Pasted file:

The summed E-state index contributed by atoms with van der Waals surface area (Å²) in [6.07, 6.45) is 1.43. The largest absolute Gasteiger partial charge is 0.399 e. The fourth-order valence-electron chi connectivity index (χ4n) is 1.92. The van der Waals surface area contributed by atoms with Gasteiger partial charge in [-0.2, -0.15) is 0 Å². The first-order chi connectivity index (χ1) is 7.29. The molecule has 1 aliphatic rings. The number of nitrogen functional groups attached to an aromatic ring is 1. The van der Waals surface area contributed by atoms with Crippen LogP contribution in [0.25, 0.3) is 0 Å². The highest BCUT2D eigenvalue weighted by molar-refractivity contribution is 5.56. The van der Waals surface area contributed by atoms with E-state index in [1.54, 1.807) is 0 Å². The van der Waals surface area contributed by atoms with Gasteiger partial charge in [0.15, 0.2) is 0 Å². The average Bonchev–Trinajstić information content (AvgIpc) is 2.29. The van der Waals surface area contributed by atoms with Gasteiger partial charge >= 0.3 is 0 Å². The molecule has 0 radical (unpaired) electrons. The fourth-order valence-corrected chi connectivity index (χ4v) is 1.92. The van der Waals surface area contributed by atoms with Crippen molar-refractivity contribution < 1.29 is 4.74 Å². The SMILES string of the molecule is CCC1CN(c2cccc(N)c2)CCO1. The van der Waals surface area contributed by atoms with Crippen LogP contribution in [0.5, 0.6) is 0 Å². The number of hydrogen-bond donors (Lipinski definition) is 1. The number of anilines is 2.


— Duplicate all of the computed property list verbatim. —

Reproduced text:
The summed E-state index contributed by atoms with van der Waals surface area (Å²) in [6.07, 6.45) is 1.43. The largest absolute Gasteiger partial charge is 0.399 e. The fourth-order valence-electron chi connectivity index (χ4n) is 1.92. The van der Waals surface area contributed by atoms with Gasteiger partial charge in [-0.2, -0.15) is 0 Å². The first-order chi connectivity index (χ1) is 7.29. The molecule has 1 aliphatic rings. The number of nitrogen functional groups attached to an aromatic ring is 1. The van der Waals surface area contributed by atoms with Crippen LogP contribution in [0.25, 0.3) is 0 Å². The highest BCUT2D eigenvalue weighted by molar-refractivity contribution is 5.56. The van der Waals surface area contributed by atoms with E-state index in [1.54, 1.807) is 0 Å². The van der Waals surface area contributed by atoms with Gasteiger partial charge in [0.15, 0.2) is 0 Å². The average Bonchev–Trinajstić information content (AvgIpc) is 2.29. The van der Waals surface area contributed by atoms with Gasteiger partial charge >= 0.3 is 0 Å². The molecule has 0 radical (unpaired) electrons. The fourth-order valence-corrected chi connectivity index (χ4v) is 1.92. The van der Waals surface area contributed by atoms with Crippen molar-refractivity contribution < 1.29 is 4.74 Å². The SMILES string of the molecule is CCC1CN(c2cccc(N)c2)CCO1. The van der Waals surface area contributed by atoms with Crippen LogP contribution in [0.5, 0.6) is 0 Å². The number of hydrogen-bond donors (Lipinski definition) is 1. The number of anilines is 2.